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Review of Tankard Tales: Willowbark by Myth Merchant Press

willowbark coverAdventure settings are gaining some notoriety these days.  Rather than presenting material as a full-blown module, adventure settings offer a Dungeon Master a site for their heroes to explore, and offer ideas and hooks for DMs to invent their own quests and delves.

[Editor’s Note: I recently reviewed a couple adventure settings last month – check out the EN World Reviews of Brother Ptolemy & the Hidden Kingdom and WotC’s Vor Rukoth as additional examples of this type of supplement.]

But adventure settings for 4E have been around for a while, and Myth Merchant Press created one of the first back in 2008 entitled Tankard Tales: Willowbark.  This adventure was the first of a series of two adventure settings – see also EN World Review – Tankard Tales: The Comeback Inn -both of which take place at a rather unique and unusual inn!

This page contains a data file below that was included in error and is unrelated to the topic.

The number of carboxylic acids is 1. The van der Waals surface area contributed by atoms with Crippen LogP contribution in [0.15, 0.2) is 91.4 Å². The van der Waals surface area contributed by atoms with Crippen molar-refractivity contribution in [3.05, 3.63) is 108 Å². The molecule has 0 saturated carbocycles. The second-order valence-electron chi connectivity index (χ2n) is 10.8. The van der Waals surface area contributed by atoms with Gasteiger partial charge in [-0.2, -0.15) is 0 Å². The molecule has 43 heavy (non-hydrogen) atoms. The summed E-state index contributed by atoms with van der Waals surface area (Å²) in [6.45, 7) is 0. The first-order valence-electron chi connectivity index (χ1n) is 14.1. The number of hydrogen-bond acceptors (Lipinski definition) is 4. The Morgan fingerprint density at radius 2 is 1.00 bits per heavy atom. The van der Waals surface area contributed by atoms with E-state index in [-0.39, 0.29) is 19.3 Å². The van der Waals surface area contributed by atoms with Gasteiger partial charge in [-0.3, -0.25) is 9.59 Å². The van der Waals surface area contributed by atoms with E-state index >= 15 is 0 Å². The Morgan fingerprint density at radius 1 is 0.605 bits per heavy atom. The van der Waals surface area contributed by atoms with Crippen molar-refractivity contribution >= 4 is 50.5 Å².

Tankard Tales: Willowbark

  • Author: Steven Muchow
  • Illustrators: Steven Muchow
  • Publisher: Myth Merchant Press
  • Year: 2008
  • Media: PDF (15 pages)
  • Retail Cost: $2.95

Tankard Tales: Willowbark is an adventure setting designed for use with D&D 4E and compatible for use in almost any fantasy world.  The adventure setting contains information on the unique inn called Willowbark, and includes a complete full scale map which can be reproduced and used at the gaming table.  In addition, there are tavern rumors (adventure hooks) and two encounters designed for use as “adventure seeds” to begin quests of a Dungeon Masters own devising.

Production Quality

The production quality of Tankard Tales: Willowbark is quite good, with some sharp writing by the author and really nice cartography for the printable maps.  It should be noted that the monsters in the encounters use the old pre-MM3 format, as the adventure setting was written at the tail end of 2008, and DMs might want to create newer stat blocks of the critters for their own use.

There is no table of contents or PDF bookmarks in Tankard Tales: Willowbark, but since about half of the 15 pages of the adventure setting are maps, navigation through the contents should not prove too difficult for readers.

The maps presented in Tankard Tales: Willowbark are really beautifully rendered, and fit together into a fairly good sized poster map of this unique inn setting.  The designer also included a sheet of properly scaled inn furnishings – tables, chairs, stools and the like – which can be used on other maps and dungeon tiles, and makes a nice bit of bonus material.

The Inn